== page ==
Although traditional comparisons of estimates across years cannot be used to examine recent trends, it is possible to study trends by constructing "retrospective" estimates of lifetime prevalence and incidence produced from the 2002 NSDUH data alone (see Chapters 5 and 6). These trends can be compared with the results from Monitoring the Future (MTF), a study sponsored by the National Institute on Drug Abuse (NIDA). Figure 16 shows the trends in lifetime marijuana use based on the 2002 NSDUH retrospective estimates for youths aged 16 to 20, as well as trends in lifetime marijuana use and past month marijuana use among the MTF 12th graders. The two data sources produce similar trends in lifetime prevalence, and the MTF trend in past month use also is similar to the trend for lifetime use. These trends also are consistent with trends for youths aged 12 to 17 and young adults aged 18 to 25 discussed in Chapter 5. They show very low rates of illicit drug use in the mid-1960s. In 1965, only 1.8 percent of youths had ever used marijuana. There were dramatic increases in use during the late 1960s and 1970s, and by 1979, 19.6 percent of youths had ever used marijuana. After that, use declined until 1991, when 11.5 percent of youths had ever used marijuana. The trend reversed during the 1990s, reaching 21.9 percent in 2001 before dropping slightly in 2002 to 20.6 percent.

Retrospective estimates based on 2002 NSDUH data are presented in Table 10.1 for selected substances along with related estimates from the 2002 MTF for youths and young adults. The NSDUH data show decreases from 2001 to 2002 in lifetime use of marijuana, LSD, and cigarettes among youths, but an increase for cocaine among youths. For young adults aged 18 to 25 during this time period, there was a slight increase in lifetime cocaine and Ecstasy use and a decrease in lifetime LSD use. These NSDUH results are generally consistent with MTF trends, with a few exceptions. MTF shows no change in lifetime cocaine use among youths, and it shows decreases in youth Ecstasy and alcohol use not found in the NSDUH estimates.

Estimates of incidence, or first-time use, also suggest that illicit drug use prevalence had been very low during the early 1960s, but began to increase during the mid-1960s as substantial numbers of young people initiated the use of marijuana. As discussed in Chapter 6, annual marijuana incidence increased from about 0.8 million new users in 1965 until it reached a peak of 3.5 million initiates per year during 1973 to 1978, just before the prevalence rates peaked. Interestingly, the annual number of marijuana initiates reached a low point in 1990 (1.6 million), then increased, 2 years before the increase in youth prevalence occurred. This finding demonstrates the value of analyzing the incidence data and using it to forecast future trends in prevalence. Assuming this relationship between incidence and prevalence continues to hold, the continuing high levels (between 2.5 and 3.0 million initiates per year) of marijuana incidence between 1995 and 2001 indicate that substantial declines in youth prevalence may not occur in the near future. However, the NSDUH incidence estimates for youths under age 18 indicate a decline from 2000 to 2001 (from 2.1 million to 1.7 million), which suggests that youth prevalence may decline. The NSDUH youth lifetime prevalence and MTF past month prevalence estimates do show decreases from 2001 to 2002. High rates of marijuana initiation during the 1970s among the cohort identified as the "baby boomers" has resulted in an increase in the numbers needing treatment for substance abuse problems. The increase in marijuana initiation rates during the 1990s may have the same result.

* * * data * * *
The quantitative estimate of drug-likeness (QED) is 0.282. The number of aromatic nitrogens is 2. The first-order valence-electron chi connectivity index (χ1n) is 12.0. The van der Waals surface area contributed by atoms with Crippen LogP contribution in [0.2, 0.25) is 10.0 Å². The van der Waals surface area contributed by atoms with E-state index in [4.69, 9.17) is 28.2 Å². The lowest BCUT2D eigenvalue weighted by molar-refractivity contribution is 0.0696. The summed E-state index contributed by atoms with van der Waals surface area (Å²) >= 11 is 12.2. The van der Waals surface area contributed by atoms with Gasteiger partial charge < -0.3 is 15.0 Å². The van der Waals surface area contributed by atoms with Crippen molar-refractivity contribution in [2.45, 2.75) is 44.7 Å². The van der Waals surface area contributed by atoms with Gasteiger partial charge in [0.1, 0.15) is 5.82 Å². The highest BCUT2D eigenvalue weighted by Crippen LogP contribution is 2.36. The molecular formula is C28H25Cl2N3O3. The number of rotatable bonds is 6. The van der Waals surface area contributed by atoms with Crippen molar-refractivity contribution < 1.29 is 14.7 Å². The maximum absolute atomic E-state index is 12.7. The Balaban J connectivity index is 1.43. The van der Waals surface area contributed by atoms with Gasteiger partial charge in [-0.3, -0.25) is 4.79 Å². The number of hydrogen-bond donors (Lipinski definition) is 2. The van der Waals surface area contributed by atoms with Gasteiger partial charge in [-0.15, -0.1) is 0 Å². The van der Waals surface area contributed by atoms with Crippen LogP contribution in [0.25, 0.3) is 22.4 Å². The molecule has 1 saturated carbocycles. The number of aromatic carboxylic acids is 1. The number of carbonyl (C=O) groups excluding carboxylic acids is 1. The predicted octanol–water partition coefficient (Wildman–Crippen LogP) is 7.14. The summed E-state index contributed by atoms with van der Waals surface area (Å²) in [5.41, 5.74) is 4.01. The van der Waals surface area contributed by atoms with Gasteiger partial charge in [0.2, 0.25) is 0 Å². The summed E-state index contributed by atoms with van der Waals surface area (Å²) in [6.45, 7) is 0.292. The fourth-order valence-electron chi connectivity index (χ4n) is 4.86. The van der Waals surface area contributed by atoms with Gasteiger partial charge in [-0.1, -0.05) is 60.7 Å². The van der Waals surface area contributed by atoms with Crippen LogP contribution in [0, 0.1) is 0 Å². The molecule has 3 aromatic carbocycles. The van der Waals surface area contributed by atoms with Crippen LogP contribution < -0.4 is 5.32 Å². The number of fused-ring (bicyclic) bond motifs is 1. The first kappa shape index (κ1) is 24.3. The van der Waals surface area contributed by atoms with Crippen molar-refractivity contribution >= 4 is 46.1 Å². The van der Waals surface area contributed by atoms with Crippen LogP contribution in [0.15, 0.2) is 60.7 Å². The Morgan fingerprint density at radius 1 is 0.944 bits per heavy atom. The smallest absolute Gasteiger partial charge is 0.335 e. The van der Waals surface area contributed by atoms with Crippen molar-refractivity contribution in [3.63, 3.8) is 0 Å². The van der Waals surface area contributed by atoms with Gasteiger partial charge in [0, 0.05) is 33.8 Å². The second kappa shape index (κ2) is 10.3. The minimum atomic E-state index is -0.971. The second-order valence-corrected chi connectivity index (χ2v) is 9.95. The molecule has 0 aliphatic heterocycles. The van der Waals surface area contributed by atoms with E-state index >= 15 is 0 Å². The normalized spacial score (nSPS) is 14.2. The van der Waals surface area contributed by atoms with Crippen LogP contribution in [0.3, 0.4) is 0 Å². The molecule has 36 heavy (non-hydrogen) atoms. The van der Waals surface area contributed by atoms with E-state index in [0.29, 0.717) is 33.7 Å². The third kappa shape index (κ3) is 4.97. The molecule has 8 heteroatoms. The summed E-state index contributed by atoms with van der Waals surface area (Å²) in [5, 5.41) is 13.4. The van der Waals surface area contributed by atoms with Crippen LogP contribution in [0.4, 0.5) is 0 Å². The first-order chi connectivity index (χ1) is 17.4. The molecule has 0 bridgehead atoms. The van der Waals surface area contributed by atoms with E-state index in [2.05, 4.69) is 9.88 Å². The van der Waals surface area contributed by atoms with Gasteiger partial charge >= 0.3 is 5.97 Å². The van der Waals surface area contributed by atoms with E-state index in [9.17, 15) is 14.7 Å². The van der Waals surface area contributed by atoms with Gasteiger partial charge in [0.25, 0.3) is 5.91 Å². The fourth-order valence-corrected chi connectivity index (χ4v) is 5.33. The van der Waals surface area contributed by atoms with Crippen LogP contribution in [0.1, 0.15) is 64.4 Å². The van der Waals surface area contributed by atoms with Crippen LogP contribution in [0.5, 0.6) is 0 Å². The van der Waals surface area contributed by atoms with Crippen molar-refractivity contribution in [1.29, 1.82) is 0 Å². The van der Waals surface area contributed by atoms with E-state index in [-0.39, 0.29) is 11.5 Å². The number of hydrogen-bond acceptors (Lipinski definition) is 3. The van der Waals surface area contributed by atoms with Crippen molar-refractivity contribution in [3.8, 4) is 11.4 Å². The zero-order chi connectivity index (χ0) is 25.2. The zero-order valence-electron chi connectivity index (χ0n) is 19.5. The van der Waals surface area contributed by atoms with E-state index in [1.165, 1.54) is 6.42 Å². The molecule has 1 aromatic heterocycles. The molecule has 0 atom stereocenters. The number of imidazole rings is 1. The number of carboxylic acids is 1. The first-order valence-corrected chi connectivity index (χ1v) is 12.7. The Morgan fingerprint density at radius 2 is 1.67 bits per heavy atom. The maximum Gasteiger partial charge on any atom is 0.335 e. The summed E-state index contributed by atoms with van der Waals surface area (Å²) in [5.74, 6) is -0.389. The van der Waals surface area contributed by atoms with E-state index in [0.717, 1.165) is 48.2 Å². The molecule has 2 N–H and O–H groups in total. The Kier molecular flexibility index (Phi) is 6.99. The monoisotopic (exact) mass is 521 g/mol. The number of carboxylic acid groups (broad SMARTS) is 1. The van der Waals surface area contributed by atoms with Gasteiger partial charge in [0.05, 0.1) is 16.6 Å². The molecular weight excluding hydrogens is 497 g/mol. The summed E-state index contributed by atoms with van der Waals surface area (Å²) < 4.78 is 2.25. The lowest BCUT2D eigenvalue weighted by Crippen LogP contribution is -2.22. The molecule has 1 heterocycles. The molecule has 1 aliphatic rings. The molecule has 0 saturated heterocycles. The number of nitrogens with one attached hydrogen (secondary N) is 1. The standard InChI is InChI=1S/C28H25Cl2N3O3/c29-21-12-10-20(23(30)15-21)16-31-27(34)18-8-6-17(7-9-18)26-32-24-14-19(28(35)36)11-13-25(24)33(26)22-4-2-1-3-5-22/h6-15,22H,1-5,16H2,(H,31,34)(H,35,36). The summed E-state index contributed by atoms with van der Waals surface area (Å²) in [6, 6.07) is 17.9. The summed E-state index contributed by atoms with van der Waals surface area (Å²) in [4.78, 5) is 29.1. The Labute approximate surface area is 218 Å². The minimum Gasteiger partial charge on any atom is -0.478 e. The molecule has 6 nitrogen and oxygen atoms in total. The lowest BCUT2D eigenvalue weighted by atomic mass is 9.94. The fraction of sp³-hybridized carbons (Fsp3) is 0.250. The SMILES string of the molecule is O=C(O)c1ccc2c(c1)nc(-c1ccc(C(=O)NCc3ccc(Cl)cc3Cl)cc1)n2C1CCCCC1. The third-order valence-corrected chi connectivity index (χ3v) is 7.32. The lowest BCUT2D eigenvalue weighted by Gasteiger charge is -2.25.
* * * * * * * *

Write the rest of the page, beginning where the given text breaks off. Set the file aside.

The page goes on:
Figure 16.  Marijuana Use among NSDUH Youths Aged 16 to 20 and MTF 12 th Graders: 1975–2002

Figure 16     

Table 10.1 Comparison of NSDUH and MTF Prevalence Rates

 

NSDUH
12–17

MTF
8 th and 10 th

NSDUH
18–25

MTF
19–24

2001

2002

2001

2002

2001

2002

2001

2002

Marijuana

 

 

 

 

 

 

 

 

Lifetime

21.9

20.6

30.3

29.0

53.0

53.8

56.3

56.1

Past Month

--

8.2

14.5

13.1

--

17.3

19.6

19.8

Cocaine

 

 

 

 

 

 

 

 

Lifetime

2.3

2.7

5.0

4.9

14.9

15.4

12.4

12.9

Past Month

--

0.6

1.3

1.4

--

2.0

2.5

2.5

Ecstasy

 

 

 

 

 

 

 

 

Lifetime

3.2

3.3

6.6

5.5

13.5

15.1

15.0

16.0

Past Month

--

0.5

2.2

1.6

--

1.1

2.2

1.6

LSD

 

 

 

 

 

 

 

 

Lifetime

3.3

2.7

4.9

3.8

16.6

15.9

15.2

13.9

Past Month

--

0.2

1.3

0.7

--

0.1

1.0

0.4

Alcohol

 

 

 

 

 

 

 

 

Lifetime

43.3

43.4

60.3

57.0

85.5

86.7

88.1

88.4

Past Month

--

17.6

30.3

27.5

--

60.5

67.1

67.7

Cigarettes

 

 

 

 

 

 

 

 

Lifetime

37.3

33.3

44.7

39.4

71.3

71.2

--

--

Past Month

--

13.0

16.8

14.2

--

40.8

32.6

31.4

-- Not available.

Note: NSDUH data in this table are retrospective estimates from the 2002 data. MTF data for 8 th and 10 th graders are simple averages of estimates for those two grades reported in Johnston, O'Malley, and Bachman (2003a). MTF data for youths aged 19 to 24 are simple averages of estimates for youths aged 19–20, 21–22, and 23–24 reported in Johnston et al. (2003b).